- Carefully Review Grow Times – The biggest mistake people make is missing their window of opportunity to get their seeds in the ground. Carefully review how much growing time each plant needs and get them sown in time. Direct sowing vegetables and planting from starts in the fall will be very different so check the requirements of each plant.
- Composting – Take the time to treat your soil with some fresh compost for those new plants. You can learn how to make your own compost at home here.
- Get Plants/Seeds in the Ground – Watch the weather and get your seeds and plant starts in the ground on a cooler and overcast day. This will keep your plants from burning.
- Water – Watch for dry spells and keep your new plants and seeds moist. Moist soil stays cooler than dry soil, and these cool-weather plants prefer cooler soil. You must ensure they have adequate water, especially for direct sowing seeds. This is especially important for carrots because if they dry out during the germination phase, they won’t sprout.
What To Plant in August
You can grow two types of plants this time of year to harvest in the fall and winter.
This time of year, you will want to plant your Brassica family of vegetables from starts. It will be too late in the year to grow them from seed. Plant them from seed in your house or greenhouse because they need time to grow out of the summer’s heat. Plants in the Brassica family are frost hardy, so a light frost won’t kill them.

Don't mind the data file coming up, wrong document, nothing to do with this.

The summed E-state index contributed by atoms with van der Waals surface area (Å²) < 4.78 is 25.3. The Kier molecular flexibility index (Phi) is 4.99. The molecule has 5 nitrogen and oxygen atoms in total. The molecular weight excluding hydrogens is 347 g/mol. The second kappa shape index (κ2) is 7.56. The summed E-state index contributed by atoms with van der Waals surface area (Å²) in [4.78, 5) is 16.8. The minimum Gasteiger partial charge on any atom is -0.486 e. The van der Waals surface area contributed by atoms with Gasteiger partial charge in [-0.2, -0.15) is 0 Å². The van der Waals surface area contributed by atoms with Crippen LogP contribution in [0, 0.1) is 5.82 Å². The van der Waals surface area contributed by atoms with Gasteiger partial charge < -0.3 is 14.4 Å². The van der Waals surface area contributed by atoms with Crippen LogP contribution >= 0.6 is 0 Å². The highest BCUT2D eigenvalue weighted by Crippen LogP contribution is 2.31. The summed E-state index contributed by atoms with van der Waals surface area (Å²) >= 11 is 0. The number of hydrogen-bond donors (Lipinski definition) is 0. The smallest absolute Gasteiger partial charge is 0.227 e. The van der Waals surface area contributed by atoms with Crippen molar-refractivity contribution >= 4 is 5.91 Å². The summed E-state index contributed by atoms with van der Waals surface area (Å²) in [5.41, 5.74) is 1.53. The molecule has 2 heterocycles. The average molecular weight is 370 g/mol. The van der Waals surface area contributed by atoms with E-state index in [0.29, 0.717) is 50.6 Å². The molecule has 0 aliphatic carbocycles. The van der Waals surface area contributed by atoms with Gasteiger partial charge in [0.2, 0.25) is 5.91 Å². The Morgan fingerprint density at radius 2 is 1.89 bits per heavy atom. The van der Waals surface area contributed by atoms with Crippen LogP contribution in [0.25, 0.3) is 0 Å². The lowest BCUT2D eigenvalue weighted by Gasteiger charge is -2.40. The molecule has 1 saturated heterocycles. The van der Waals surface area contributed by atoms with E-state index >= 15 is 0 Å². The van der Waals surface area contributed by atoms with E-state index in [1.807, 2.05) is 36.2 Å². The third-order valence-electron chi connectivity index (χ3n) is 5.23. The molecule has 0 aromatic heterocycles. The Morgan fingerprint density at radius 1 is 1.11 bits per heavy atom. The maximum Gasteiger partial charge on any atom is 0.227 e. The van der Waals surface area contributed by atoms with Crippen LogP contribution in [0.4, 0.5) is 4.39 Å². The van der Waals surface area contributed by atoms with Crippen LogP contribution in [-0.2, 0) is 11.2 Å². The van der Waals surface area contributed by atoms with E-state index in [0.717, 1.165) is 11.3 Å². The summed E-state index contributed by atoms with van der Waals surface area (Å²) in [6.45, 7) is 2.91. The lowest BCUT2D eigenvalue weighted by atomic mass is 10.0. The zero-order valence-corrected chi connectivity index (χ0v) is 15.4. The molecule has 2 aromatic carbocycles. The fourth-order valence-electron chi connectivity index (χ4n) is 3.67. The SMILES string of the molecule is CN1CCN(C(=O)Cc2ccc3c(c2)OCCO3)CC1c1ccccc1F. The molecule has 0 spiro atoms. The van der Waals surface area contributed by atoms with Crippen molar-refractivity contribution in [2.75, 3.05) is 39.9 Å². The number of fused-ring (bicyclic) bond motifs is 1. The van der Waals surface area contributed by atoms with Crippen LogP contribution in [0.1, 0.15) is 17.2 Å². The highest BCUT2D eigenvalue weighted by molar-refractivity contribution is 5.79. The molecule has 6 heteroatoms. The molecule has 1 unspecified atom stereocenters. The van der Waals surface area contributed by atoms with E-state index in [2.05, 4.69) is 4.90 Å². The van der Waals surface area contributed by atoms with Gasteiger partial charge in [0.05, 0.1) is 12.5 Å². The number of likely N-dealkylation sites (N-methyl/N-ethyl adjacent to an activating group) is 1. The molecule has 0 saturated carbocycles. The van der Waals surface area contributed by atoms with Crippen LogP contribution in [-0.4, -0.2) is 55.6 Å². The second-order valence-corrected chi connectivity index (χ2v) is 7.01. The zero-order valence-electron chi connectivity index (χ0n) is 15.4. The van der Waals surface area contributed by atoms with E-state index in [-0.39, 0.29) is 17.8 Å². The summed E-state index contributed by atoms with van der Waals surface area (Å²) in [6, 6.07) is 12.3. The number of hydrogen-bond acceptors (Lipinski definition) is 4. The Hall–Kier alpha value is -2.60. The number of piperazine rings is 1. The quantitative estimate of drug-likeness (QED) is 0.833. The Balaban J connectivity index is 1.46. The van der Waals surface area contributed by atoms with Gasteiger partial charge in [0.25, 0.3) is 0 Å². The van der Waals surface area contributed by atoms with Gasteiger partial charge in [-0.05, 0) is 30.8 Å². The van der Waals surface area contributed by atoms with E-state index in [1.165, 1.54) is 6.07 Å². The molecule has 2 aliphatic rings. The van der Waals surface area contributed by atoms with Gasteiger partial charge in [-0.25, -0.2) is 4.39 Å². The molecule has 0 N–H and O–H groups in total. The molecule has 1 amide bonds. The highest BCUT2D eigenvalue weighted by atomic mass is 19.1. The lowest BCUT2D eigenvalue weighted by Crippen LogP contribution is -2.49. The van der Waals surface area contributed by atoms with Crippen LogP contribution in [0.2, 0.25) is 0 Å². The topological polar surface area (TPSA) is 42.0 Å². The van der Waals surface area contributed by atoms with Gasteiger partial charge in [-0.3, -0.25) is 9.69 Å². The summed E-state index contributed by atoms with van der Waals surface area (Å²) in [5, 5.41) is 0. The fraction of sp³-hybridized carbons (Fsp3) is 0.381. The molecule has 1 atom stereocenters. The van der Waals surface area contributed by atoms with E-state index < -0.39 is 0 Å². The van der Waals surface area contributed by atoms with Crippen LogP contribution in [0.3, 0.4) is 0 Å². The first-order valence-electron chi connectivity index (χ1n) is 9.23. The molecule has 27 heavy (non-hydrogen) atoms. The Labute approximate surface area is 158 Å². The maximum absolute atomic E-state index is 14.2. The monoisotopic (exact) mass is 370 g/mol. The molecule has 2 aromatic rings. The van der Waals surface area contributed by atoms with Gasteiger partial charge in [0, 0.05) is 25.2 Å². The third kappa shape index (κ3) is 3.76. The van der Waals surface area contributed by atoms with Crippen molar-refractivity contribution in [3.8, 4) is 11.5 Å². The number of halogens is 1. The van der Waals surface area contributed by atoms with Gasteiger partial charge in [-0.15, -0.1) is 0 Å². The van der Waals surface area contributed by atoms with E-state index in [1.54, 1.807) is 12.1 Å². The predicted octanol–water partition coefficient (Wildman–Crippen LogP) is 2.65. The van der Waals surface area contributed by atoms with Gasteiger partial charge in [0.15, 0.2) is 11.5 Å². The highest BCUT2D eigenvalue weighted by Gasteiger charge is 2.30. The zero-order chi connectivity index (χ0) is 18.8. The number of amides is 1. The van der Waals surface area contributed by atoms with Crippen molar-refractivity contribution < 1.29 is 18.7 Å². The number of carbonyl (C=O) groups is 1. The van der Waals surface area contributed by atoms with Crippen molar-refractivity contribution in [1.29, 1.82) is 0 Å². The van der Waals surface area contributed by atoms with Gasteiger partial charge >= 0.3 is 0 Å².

- Cauliflower – You will want to start your cauliflower indoors 10-12 weeks before the first frost and move plants outdoors in late July or early August. Cauliflower is cold hardy when it’s established, but you’ll want to protect them once the frost comes.
- Cabbage – Cabbage needs 6 to 8 weeks before the first frost to reach maturity. Cabbage becomes sweeter when grown in cool weather which makes it the perfect fall crop.
- Broccoli – Broccoli that matures in the cooler fall months produces heads that taste sweeter than heads you harvest during the summer months. Broccoli grows best in soil temperatures between 65°F and 75°F, so the fall months are ideal for this crop. Broccoli should be direct sown 10-12 weeks before the first frost date or started 15-17 weeks indoors.
- Brussels Sprouts – Start Brussels sprouts 10 weeks before the first frost date. You’ll want your Brussels sprouts to go through a hard frost to get the absolute best flavor out of them. Read here for a step-by-step tutorial on planting and growing Brussels sprouts.
- Kale – Kale needs 6-8 weeks before the first frost and should be direct sown. Kale also tastes best after a frost. One year, I harvested kale clear into February, even with three feet of snow! The kale will slow down on producing new leaves once short days and long nights come but you can continue to harvest established leaves. Check out these methods for extending the garden season here.
- Turnips – Many kinds of turnips grow in only eight weeks making them an ideal fall crop.
- Kohlrabi – Kohlrabi should be sown indoors 12-14 weeks before the first frost date and transplanted outdoors 6-8 weeks before. Kohlrabi can withstand an early autumn frost and, like many brassicas, the flavor is improved.
Anything Grown From Seed
The second type of fall crop is anything that you can grow from seed. Typically these are things that you’ve already done a summer crop of, and you still have time to do another round in the fall. These will include peas and beans, root vegetables and leafy greens.